Cee Lo Green – The Lady Killer
In his days with Goodie Mob in the 1990s and his first two solo albums afterwards, Cee Lo Green had taken the career path of many of his alternative hip-hop peers: he remained rather critically acclaimed and only moderately commercially successful, deserving more widespread recognition than he ever received. But all that changed when he met up with DJ/producer Danger Mouse to form the neo-soul band Gnarls Barkley. Their 2006 single “Crazy” rocketed the group to international superstardom, leading them to two successful album runs. So, when Green got around to planning his third solo effort, The Lady Killer, in 2010, it was the first time he released an album with the privilege of having spent some time in the spotlight. And it’s clear that this album was consciously positioned to help Green himself crossover to a larger audience: it tones down his eccentric personality, focusing instead on the tightly constructed pop songs. Even if this has the side effect of making the music a little less interesting in spots, Green is still much more restlessly creative than your average artist. After all, who else could write and get away with the cheerfully profane, Motown-influenced single “Fuck You!”?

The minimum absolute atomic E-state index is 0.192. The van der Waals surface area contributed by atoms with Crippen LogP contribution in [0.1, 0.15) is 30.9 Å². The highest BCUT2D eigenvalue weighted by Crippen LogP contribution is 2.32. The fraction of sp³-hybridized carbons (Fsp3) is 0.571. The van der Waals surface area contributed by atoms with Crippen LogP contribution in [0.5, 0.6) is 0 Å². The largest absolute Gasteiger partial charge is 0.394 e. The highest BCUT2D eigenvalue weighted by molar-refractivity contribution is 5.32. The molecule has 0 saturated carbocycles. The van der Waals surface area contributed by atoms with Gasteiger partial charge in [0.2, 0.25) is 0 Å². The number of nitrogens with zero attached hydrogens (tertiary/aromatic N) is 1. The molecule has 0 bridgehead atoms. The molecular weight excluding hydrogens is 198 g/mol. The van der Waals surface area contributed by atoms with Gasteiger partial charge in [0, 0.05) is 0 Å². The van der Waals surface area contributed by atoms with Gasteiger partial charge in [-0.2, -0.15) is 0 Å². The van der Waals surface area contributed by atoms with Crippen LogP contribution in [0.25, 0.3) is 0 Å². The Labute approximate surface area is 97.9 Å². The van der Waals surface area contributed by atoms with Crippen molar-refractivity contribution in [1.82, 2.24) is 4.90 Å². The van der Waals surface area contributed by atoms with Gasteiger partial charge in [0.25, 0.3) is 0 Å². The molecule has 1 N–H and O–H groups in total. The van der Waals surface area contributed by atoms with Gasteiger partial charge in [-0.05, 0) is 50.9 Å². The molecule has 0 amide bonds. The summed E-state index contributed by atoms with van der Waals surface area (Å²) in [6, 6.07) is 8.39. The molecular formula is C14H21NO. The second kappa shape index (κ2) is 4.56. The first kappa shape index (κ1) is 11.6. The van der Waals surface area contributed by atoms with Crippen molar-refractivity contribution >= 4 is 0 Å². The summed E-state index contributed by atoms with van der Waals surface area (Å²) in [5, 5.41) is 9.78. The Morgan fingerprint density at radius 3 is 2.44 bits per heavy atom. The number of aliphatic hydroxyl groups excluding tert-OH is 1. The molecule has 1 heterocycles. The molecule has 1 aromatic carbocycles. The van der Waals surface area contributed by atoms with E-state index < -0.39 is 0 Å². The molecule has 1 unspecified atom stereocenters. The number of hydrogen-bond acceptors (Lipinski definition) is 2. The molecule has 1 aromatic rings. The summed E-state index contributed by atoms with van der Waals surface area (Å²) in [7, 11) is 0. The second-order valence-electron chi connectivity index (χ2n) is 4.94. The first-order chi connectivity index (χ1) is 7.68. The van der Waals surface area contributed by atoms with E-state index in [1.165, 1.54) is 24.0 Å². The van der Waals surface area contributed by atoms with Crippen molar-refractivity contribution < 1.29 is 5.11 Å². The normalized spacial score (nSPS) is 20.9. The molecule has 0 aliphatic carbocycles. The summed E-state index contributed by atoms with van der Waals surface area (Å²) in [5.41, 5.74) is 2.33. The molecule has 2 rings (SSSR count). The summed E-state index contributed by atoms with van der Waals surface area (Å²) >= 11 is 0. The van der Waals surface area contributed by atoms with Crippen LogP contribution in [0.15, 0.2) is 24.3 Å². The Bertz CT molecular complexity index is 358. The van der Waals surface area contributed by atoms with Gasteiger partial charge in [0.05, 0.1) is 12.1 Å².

And if that song, which in its edited form became an international hit, suggested that The Lady Killer would also have a distinctly retro feel, this presumption turns out to be correct. The album positively shimmers with vintage synths, swinging brass sections, and soulful backing vocals, taking cues from psychedelic soul, hard funk, and big band swing. This, in many ways, plays like a streamlined version of OutKast’s The Love Below, taking fewer chances but using the same general sound palette. But where André 3000 used a Prince-like sex obsession as his foundation, Green often explores the more accessible, romantic side of soul (even if he is telling tales of heartbreak rather than love). “Fuck You!” is still the best and most immediate track on the album: funny, furious, and cathartic all at the same time, but there are many quality songs, beginning with the night-out anthem “Bright Lights Bigger City.” The aptly titled “Old Fashioned” takes a page from 50’s doo-wop, while “It’s OK” and the buoyant “Satisfied” are two of the sweetest (and catchiest) songs on here. But this being Cee Lo, the music here also sometimes has a more sinister bent, be it the dark, ambiguous murder tale of “Bodies” or the slinky spy groove on “Love Gun.” Unfortunately in the second half, a few of the songs tend to blend together a bit, lacking truly distinctive hooks or lyrics, but despite this, it’s a consistently enjoyable record. It may not be the best album he’s ever been involved with, but The Lady Killer should hopefully give Green some much-belated fame.